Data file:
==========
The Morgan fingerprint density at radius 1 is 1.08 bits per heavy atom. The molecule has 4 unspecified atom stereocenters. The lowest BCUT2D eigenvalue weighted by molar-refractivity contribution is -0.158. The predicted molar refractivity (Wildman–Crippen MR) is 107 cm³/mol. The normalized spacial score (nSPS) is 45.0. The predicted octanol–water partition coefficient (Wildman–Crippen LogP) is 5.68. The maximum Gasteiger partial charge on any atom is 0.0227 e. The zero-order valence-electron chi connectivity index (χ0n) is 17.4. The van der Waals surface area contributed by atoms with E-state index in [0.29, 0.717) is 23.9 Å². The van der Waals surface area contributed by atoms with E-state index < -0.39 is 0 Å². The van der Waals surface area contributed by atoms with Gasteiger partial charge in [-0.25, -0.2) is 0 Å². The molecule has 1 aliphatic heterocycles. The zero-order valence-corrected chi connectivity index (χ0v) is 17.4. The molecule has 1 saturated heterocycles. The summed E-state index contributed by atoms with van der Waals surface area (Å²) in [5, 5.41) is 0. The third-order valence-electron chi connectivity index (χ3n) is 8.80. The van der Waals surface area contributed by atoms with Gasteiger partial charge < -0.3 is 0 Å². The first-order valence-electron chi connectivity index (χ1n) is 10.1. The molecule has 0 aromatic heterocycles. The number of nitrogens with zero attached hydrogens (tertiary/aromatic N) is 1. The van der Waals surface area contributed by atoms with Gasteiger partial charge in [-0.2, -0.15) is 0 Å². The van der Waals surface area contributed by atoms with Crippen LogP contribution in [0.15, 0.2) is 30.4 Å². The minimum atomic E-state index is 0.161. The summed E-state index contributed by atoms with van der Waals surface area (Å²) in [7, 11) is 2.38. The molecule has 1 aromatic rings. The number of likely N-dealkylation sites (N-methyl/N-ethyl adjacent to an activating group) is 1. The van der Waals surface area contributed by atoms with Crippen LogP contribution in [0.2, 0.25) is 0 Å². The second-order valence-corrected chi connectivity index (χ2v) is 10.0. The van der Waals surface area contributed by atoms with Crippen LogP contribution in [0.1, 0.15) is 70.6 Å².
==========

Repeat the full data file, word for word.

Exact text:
The Morgan fingerprint density at radius 1 is 1.08 bits per heavy atom. The molecule has 4 unspecified atom stereocenters. The lowest BCUT2D eigenvalue weighted by molar-refractivity contribution is -0.158. The predicted molar refractivity (Wildman–Crippen MR) is 107 cm³/mol. The normalized spacial score (nSPS) is 45.0. The predicted octanol–water partition coefficient (Wildman–Crippen LogP) is 5.68. The maximum Gasteiger partial charge on any atom is 0.0227 e. The zero-order valence-electron chi connectivity index (χ0n) is 17.4. The van der Waals surface area contributed by atoms with E-state index in [0.29, 0.717) is 23.9 Å². The van der Waals surface area contributed by atoms with E-state index < -0.39 is 0 Å². The van der Waals surface area contributed by atoms with Gasteiger partial charge in [-0.25, -0.2) is 0 Å². The molecule has 1 aliphatic heterocycles. The zero-order valence-corrected chi connectivity index (χ0v) is 17.4. The molecule has 1 saturated heterocycles. The summed E-state index contributed by atoms with van der Waals surface area (Å²) in [5, 5.41) is 0. The third-order valence-electron chi connectivity index (χ3n) is 8.80. The van der Waals surface area contributed by atoms with Gasteiger partial charge < -0.3 is 0 Å². The first-order valence-electron chi connectivity index (χ1n) is 10.1. The molecule has 0 aromatic heterocycles. The number of nitrogens with zero attached hydrogens (tertiary/aromatic N) is 1. The van der Waals surface area contributed by atoms with Gasteiger partial charge in [-0.2, -0.15) is 0 Å². The van der Waals surface area contributed by atoms with Crippen LogP contribution in [0.15, 0.2) is 30.4 Å². The minimum atomic E-state index is 0.161. The summed E-state index contributed by atoms with van der Waals surface area (Å²) in [7, 11) is 2.38. The molecule has 1 aromatic rings. The number of likely N-dealkylation sites (N-methyl/N-ethyl adjacent to an activating group) is 1. The van der Waals surface area contributed by atoms with Crippen LogP contribution in [0.2, 0.25) is 0 Å². The second-order valence-corrected chi connectivity index (χ2v) is 10.0. The van der Waals surface area contributed by atoms with Crippen LogP contribution in [0.1, 0.15) is 70.6 Å².